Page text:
Bodinayakanur is picturesquely situated at the foot hills of Western Ghats in the Theni district, of Tamil Nadu. It is often referred to as India’s cardamom capital and is a thriving market town. Ubiquitous lush green stretches of cultivated lands and mesmerizing blue mountains with rocky peaks kept us company as we drove into the town. The town was abuzz with activity as the then deputy chief minister of Tamil Nadu, O Panneerselvam was filing his nomination papers for the Assembly elections (which he eventually lost!). There were hordes of people milling around with party flags and the crowd came alive when he rode into the town on an open vehicle. We managed to deftly make our way through throngs of people and reached the palace.
The zamindars of Bodinayakanur claim to be the descendants of Rishyashringa maharishi and belong to the Rajakambalam Nayakas, a Telugu speaking group who fled from Bellary in Karnataka when the troops of Alauddin Khilji invaded that region. The palace in the heart of the town was reportedly built by Bangaru Tirumalai Bodi Nayaka.
The first look of the palace which is in a sorry state of disrepair, made me immensely sad. It was a crumbling edifice, though remnants of its glorious past were visible in some intricate tiles in the balustrade. We climbed the stairs and went up to meet the current residents of the palace, who were delighted to receive us. Over tea and biscuits they briefed us about the history of the place and its troubled legal legacy. Beset with many claimants to the property, the entire property has been divided into many small pockets over time. The ageing couple who were currently living in the main building were hopeful of retaining their hold on it in spite of many legal tangles.
The main section of murals was in the basement of the main building and we gingerly made our way down guided by torchlight. I was totally unprepared for the sight unfolding in front of me. Much like Alice I found myself in a wonderland ablaze with murals of vibrant hues the likes of which I had never seen before. Understandably I was getting “curiouser and curiouser” as more and more murals unfolded before my eyes. With the help of a torch light, I started following the narration in the murals which depicted various scenes from the Ramayana. Fortunately since the murals have been painted above the lintel level they were in relatively good shape. Each of them had an explanatory caption in colloquial Tamil. From balakandam to the coronation of Sri Rama, entire episodes have been carefully portrayed using primarily herbal colours. These two hundred year old murals are a glowing testimony to the skills and creativity of the artisans of the period.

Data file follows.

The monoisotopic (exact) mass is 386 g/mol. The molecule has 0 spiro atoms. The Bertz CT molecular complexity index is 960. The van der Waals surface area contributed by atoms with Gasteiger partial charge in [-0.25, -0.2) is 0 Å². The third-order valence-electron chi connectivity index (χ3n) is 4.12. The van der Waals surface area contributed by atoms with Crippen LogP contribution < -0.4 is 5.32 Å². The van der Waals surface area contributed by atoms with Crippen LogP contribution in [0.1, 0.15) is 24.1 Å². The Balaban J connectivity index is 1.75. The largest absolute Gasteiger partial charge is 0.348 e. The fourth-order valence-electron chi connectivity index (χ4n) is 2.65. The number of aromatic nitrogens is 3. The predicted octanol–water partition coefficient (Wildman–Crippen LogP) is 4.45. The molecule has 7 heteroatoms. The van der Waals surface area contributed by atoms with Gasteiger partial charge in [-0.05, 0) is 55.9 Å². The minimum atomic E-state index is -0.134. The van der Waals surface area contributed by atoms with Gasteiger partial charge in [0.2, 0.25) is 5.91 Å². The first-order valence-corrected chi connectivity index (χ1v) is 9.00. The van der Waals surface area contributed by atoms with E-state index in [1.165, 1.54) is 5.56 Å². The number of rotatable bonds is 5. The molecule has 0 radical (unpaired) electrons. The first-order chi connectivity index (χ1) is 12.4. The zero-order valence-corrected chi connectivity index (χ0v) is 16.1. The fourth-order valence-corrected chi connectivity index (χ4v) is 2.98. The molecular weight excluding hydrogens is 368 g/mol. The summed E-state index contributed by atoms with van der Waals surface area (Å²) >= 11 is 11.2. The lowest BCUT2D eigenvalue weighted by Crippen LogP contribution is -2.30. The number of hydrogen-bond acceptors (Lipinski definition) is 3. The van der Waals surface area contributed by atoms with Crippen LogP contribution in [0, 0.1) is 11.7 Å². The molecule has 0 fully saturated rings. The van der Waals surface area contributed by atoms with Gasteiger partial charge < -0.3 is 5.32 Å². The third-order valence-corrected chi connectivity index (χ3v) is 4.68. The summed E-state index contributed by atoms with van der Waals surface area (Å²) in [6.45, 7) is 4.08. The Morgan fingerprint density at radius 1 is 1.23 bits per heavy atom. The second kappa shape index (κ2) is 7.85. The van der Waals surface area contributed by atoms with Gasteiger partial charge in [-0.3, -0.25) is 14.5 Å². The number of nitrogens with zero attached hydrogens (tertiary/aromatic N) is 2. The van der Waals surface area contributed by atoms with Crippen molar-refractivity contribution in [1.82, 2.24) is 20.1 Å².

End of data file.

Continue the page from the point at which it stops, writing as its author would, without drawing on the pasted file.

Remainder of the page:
After savoring these priceless treasures for a long time, we reluctantly made our way up. I was aware that there was another section of murals in the palace. When I enquired about it, I was told that it was in another part of the property which had been partitioned and belongs to a different member of the family. I could sense a bit of hesitation, but having noticed my interest, the couple said that they would try and secure the key to open it.
The key was obtained and we made our way to the place. Once we were there, we understood why the couple was reluctant to show it to us. The dark and grimy place was being used as a godown. Stacks of paddy and fertilizer bags were heaped all over and the entire place was dirty. The murals were decomposed and in various stages of decay, probably due to the fumes emanating from the fertilizers in that closed space. The majesty of the fading murals was still visible in spite of swathes of cobwebs and dust covering them. I was greatly perturbed and dismayed at this savage neglect of priceless murals.
We thanked the couple for their generous hospitality and made our way back to Madurai, wondering as to how long these murals would survive the vagaries of time and human neglect. The prospects seem bleak unless the government or other agencies wake up from their slumber to preserve these invaluable, precious remnants of our artistic heritage.
In the decrepit mansion
Recede in dark corners
Whispering stories of yore
Holding onto their memories
Like resilient leaves
On withered branches…
It was an arduous task to photograph the murals in darkness as I was keen not to use the flash. Moreover the paintings were above lintel level, closer to the ceiling and required climbing on a ladder (which wasn’t available) to photograph them. Hence it was a challenge to focus on them and the clarity may not be as perfect as I would have desiredL
This time around I have made a video from the pictures which makes it easier to have quick glimpse of them, rather than scrolling through scores of photos!
The link is: youtu.be/k0tDaN5kSm0
Looking forward to your reflections here!